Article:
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Wastewater reuse

March 27, 2011

As apartments spring up in all parts of the city and the availability of water being limited it is imperative that certain steps be put in place for the safe and sustainable management of water and sanitation. Even if an apartment uses as less as 5000 litres of water a day it must have a wastewater recycling system which does such a thorough job that the treated wastewater is reused to replace fresh water and not for simply disposing off into the environment in a safe way. It is simply not good enough for treated wastewater to be used for watering lawns, an unnecessary demand. If the water utility can make it mandatory to put in place such a system it would be wise. It would be even wiser for the builder to implement such a system without the law. It would be the wisest that an aware consumer community demands this from the builder so that the pressure comes from all sides.

 

A dual line in each apartment will ensure use of treated wastewater for non-potable use. Treated wastewater can also be used for recharging the aquifers and suitable laws, protocols and standards need to be developed for this. It would also help if a standard list of approved wastewater treatment technologies is made available for builders to choose from. A third party inspection and certification would also ensure strict adherence to laws and effective implementation.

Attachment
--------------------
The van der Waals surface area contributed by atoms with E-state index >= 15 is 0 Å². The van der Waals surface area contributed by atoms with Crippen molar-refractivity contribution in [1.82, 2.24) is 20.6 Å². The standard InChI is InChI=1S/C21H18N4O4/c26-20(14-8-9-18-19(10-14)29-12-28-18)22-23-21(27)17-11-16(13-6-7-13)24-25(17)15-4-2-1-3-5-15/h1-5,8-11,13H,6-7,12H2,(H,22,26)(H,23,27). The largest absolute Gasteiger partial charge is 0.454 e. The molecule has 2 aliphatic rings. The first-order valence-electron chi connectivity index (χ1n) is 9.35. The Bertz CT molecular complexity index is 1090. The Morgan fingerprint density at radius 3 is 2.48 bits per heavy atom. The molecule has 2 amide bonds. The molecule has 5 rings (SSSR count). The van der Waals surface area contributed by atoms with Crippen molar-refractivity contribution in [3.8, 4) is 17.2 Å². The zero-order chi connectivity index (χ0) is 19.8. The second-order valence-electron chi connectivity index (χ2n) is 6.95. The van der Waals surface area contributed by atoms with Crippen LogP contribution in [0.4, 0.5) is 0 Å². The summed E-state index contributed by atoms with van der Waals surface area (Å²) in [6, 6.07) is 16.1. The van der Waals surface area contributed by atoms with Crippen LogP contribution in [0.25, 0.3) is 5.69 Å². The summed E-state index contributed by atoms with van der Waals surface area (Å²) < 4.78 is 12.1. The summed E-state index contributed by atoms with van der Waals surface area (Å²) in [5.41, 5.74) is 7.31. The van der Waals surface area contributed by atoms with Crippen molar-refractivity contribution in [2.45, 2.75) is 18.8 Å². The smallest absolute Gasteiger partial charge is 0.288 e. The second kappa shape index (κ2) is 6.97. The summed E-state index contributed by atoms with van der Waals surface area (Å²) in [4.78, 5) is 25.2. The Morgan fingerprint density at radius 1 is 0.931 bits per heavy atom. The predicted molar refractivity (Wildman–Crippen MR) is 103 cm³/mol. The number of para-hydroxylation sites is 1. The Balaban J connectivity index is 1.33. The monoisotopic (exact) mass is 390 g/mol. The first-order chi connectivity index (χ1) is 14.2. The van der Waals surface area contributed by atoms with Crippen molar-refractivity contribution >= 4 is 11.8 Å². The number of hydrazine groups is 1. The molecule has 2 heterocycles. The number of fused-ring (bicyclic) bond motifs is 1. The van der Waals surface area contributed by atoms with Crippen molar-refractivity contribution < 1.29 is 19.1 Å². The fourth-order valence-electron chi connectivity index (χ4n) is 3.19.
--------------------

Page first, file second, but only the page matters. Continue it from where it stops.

Other steps to consider is the complete ban on the use of fresh piped water or groundwater for lawns , swimming pools, car wash, sidewalk washing and other such wasteful uses during summer.

 

Individual metering for each flat has been seen to reduce demand and penalise huge users of water and reward frugal use. This should be made mandatory for all flats and apartments.

 

Rainwater harvesting has been made mandatory for all such buildings but again a third party inspection and certification should be made mandatory so that the true benefit from rainwater flows to the apartments and to the city.

 

Highly dense apartments with many flats and people residing have an incredibly large water footprint. Even with efficient water use they tend to depend on private water tankers. These tankers in turn draw water from bore-wells in the surrounding, drying up wells and bore-wells and lowering the water table. This is terrible inconvenience to many and therefore the water footprint of apartments need to be within non-damage limits to the rest of the community.

 

Water softeners and reverse osmosis systems used here also tend to consume large amounts of salt and also leave highly salty water into the environment. Apartments tend to do this rather voluminously. Steps will be needed to ensure that this is minimized.

 

By focusing on large developments and bringing efficiency and reuse their the city can manage to avoid water scarcities. The limits to demand have to be recognized and addressed. In this path lies urban water wisdom.

 

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3 comments

  1. Sr your article very simple and straight on the point truly a change has to come. ive been in muscat for some time and that country being in desert area still manages water v well. Only recycled water is supplied for use in homes and the rest drinking water is mineral water which is reasonably priced.


  2. I am not sure whether treated wastewater in apartments be used for car washing, washing m/c, cleaning utensils etc or not?



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